Not only does Acts 1:9-11 mention the initial aspect of the fulfillment of Daniel 7:13-14, it also distinguishes this event from the Parousia which is said to occur later and be very similar. In Acts 1:9-11 an angel told the disciples, “This same Jesus, who has been taken from you into heaven, will come back in the same way you have seen him go into heaven.” In other words, in the same way that Jesus was taken up to heaven on the clouds of heaven in Daniel 7:13-14 and Acts 1:9-11, He was also to return in judgment later on the clouds of heaven at His Parousia. According to Acts 1:11, it is this return in judgment that is said to be very similar to his ascension in Daniel 7:13-14 that is mentioned in Matthew 24:30: “They will see the Son of Man coming on the clouds of the sky, with power and great glory.”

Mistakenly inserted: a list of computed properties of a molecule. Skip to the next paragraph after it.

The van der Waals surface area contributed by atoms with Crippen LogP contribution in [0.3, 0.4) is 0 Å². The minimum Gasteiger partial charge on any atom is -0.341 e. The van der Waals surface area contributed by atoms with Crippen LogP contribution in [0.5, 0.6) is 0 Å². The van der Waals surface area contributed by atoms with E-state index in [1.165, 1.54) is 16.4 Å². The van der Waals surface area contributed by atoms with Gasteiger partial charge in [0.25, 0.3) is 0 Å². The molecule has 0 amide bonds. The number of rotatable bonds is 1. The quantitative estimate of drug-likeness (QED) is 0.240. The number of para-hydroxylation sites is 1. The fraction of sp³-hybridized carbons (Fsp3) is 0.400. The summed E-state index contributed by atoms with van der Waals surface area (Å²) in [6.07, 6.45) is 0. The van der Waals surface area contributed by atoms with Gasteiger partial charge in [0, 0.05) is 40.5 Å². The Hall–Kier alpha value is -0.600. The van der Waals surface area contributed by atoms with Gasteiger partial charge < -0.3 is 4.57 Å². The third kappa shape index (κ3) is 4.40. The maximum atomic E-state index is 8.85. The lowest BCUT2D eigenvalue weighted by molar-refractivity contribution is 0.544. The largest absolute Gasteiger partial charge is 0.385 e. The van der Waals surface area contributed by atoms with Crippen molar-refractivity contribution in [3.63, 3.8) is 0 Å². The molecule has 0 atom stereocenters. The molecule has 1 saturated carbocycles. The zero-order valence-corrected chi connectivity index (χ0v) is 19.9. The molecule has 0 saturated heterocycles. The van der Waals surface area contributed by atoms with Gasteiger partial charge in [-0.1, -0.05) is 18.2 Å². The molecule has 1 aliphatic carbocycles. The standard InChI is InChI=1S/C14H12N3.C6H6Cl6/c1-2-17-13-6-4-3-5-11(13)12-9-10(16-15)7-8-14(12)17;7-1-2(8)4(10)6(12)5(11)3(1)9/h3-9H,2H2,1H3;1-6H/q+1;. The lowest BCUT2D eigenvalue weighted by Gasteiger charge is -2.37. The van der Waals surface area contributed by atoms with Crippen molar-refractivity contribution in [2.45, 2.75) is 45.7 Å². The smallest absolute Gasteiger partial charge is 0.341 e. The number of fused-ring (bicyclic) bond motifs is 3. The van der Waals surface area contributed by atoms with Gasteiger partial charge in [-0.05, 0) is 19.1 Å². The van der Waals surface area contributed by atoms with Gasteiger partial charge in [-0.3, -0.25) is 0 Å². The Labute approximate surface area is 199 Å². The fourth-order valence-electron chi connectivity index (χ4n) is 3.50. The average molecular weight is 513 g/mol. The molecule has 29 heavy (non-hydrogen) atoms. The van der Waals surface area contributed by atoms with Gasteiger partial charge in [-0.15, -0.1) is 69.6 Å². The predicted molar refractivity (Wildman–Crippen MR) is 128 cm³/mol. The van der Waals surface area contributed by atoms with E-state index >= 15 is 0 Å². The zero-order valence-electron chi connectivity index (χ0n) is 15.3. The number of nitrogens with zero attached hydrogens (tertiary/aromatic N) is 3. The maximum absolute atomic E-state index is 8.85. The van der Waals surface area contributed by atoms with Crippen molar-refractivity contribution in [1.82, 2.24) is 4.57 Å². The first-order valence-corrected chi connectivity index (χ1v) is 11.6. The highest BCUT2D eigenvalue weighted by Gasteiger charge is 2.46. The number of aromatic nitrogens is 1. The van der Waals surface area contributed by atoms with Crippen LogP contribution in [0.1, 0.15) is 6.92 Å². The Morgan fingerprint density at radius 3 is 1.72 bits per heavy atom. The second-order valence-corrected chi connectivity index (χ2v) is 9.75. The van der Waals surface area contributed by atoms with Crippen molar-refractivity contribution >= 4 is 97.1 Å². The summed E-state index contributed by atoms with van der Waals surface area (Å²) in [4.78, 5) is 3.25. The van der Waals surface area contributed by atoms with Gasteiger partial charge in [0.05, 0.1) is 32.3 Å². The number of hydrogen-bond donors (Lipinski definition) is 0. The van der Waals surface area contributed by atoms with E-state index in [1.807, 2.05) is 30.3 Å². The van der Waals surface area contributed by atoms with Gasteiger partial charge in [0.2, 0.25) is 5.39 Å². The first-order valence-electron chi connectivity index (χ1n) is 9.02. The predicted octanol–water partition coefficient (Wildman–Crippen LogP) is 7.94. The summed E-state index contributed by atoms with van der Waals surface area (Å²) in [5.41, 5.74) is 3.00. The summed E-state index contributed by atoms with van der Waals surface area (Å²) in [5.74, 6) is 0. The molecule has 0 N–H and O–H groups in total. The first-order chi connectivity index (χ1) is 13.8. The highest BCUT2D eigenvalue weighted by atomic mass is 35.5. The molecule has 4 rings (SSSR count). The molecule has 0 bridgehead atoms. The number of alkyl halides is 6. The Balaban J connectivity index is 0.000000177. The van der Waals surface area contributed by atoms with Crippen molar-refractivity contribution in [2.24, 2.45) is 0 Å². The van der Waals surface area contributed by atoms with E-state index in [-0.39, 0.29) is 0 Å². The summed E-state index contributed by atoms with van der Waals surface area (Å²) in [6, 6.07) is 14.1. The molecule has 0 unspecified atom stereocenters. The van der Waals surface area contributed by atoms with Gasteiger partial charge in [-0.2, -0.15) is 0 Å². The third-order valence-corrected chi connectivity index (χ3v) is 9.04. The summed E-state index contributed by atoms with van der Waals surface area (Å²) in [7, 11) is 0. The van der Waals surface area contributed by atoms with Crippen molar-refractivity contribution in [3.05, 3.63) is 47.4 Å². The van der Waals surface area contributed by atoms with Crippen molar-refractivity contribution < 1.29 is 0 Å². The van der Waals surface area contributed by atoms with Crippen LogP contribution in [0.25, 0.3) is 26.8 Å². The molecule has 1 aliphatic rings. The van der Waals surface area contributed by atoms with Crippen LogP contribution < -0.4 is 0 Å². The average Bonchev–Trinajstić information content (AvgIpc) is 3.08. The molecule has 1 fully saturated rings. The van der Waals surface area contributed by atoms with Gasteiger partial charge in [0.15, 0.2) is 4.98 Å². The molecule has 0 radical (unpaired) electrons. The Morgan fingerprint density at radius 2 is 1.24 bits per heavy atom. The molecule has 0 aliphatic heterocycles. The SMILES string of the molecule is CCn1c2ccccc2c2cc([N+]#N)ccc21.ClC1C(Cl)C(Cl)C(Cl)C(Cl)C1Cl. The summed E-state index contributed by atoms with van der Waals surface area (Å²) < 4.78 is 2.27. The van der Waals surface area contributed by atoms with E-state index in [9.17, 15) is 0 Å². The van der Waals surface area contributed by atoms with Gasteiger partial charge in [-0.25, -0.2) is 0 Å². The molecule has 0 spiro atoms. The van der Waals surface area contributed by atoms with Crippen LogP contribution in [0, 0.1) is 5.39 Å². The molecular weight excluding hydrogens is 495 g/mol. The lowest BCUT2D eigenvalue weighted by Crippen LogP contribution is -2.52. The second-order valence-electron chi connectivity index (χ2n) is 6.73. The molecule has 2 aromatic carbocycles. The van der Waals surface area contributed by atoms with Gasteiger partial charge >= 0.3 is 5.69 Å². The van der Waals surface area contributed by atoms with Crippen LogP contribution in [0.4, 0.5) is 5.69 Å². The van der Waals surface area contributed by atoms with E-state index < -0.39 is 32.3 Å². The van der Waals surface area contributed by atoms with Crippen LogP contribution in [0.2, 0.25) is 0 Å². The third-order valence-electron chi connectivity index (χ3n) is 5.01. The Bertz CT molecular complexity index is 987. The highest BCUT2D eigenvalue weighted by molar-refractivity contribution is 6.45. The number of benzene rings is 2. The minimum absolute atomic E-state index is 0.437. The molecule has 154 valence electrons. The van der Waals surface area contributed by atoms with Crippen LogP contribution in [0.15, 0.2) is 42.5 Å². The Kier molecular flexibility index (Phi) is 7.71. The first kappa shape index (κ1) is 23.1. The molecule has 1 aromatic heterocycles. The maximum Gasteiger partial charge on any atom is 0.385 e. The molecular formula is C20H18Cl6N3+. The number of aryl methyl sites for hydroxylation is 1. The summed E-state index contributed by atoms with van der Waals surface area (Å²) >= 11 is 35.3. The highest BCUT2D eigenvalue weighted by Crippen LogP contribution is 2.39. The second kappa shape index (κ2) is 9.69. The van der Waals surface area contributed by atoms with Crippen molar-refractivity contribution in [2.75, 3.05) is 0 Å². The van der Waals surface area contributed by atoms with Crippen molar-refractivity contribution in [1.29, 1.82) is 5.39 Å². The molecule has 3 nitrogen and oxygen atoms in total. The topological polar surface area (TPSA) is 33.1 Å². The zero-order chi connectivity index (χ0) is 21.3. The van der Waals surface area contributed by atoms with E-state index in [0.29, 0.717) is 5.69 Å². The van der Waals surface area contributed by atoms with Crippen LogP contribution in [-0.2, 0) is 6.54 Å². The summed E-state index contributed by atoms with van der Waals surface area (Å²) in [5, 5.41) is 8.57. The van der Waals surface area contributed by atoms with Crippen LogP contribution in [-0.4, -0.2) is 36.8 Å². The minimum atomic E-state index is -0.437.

It should also be noted that I believe that the signs mentioned in Matthew 24:29 may have also been fulfilled in A.D. 79 at the coming of Christ at the death of the lawless one, the emperor Vespasian. Revelation 19:19-20 and 2 Thessalonians 2:1-9 indicate that Christ will also appear at the death of the beast or lawless one. As explained in 2 Thessalonians 2:1-9: A Preterist Commentary–The Man of Lawlessness Revealed!, the lawless one is Vespasian. Vespasian died in the summer of A.D. 79. Around the time of his death a star fell from the sky, and the sun and moon were darkened over Rome. The darkening of the sun points to the death of a king (Psalm 72:5, Isaiah 24:21-23). If this is true then of course in this case this omen was fulfilled in the death of Vespasian, the emperor of Rome. For a detailed explanation of the LITERAL fulfillment of Matthew 24:29-31 in the appearance of Christ at the death of Caesar Vespasian in A.D. 79 see The Miraculous Historical Appearance of Christ at the Death of the Beast Fulfills 2 Thessalonians 2:8 and Revelation 19:19-20.